We ended up in
by chance. The offer from AirAsia.com to fly their new route from Malaysia to London for under $400 round-trip was too good to pass up. We bought the tickets and organized our trip backwards. The little I’d heard about Kuala Lumpur had not engaged my enthusiam, but once arrived in KL we decided to stay and check out Kuching, Malaysia Penang and Melacca as well as KL.
The population is a mix of native Malay, Chinese, Indian, and various other immigrants. In a store in Malacca owned by Pakistanis, I met the Japanese saleswoman, Mitsuko. “I live with my American husband in a neighborhood with a Muslim mosque, a Chinese temple, and an Anglican church. Everyone gets along well here.”
The country was unified in 1963, having been a checkerboard of English colonial governments for two hundred years. It’s rich in natural resources (palm oil and rubber are the main exports), and is listed as one of seventeen megadiverse countries by the UN. An economic boom in the late 20th century sent
Kuala Lumpur (or simply ‘KL’), Malaysia’s largest city (1.7 million), is a decidedly unromantic place, a hodge-podge of a town, with a handful of English colonial buildings, a moderate sized Chinatown, and a gleaming new, hi-rise business zone, to provide sufficient brochure photos to attract the tourists.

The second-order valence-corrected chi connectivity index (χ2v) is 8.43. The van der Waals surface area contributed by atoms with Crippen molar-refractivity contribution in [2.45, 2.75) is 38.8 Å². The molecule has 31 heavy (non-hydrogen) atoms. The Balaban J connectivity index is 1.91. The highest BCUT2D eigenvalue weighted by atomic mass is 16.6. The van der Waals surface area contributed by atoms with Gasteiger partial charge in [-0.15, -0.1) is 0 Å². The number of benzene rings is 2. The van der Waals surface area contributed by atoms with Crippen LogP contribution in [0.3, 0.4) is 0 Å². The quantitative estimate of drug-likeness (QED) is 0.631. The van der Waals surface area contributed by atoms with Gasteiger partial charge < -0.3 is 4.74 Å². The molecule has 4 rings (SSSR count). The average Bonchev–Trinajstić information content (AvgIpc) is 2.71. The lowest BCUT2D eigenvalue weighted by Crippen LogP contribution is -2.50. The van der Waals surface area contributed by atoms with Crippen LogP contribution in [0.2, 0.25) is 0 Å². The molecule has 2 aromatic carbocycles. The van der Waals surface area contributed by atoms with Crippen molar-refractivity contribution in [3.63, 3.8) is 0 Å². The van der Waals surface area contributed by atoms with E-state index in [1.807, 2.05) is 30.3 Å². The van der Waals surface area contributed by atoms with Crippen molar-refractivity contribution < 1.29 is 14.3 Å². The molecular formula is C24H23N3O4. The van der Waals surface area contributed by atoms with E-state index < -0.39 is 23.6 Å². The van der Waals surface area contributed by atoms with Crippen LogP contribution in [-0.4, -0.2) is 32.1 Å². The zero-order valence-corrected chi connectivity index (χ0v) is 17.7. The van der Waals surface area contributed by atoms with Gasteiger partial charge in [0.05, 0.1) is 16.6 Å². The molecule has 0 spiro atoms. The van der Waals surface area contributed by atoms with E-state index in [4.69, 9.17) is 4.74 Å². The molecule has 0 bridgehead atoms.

In our hotel room, we watched soap operas in Hindi, and snacked on green pandan cakes. Our 8th floor view encompassed schoolkids in neat blue and white uniforms, a sober Methodist church, and the Petronas Towers, KL’s signature structure, a genuine architectural marvel. It’s image put KL on the map the way the opera house did for Sidney, and the Guggenheim for
Public transportation is limited, and taxis are expensive in KL. I recommend taking the tourist bus, which loops around the city. You can hop on and off all day for $10.
We took the efficient monorail to the Chow Kit market, a rare remnant of Malay village life in the heart of the city. At night, Bintang Walk is the liveliest part of town, but it has a dreary sleeze factor. On the nearby street Jalan Alor, however, the night food market was in full swing--the food we had here was the best in KL.
If you’re traveling with AirAsia, you may end up in KL, their hub city. Malacca makes a more pleasant stop than KL if you’re traveling through, but bus service from the airport is erratic—check at the information desk. You can take a taxi (about $60 each way) or go to KL central station and change to Malacca bus (cheaper but longer) if the direct bus to Malacca is not running.
We stayed at the Ancasa Hotel which was comfortable and near to
I kept looking for a more desirable neighborhood, but didn’t really find one.
Two more that I saw that looked like possibilities for the next time are:
The best food was on Jalan Alor, mentioned above.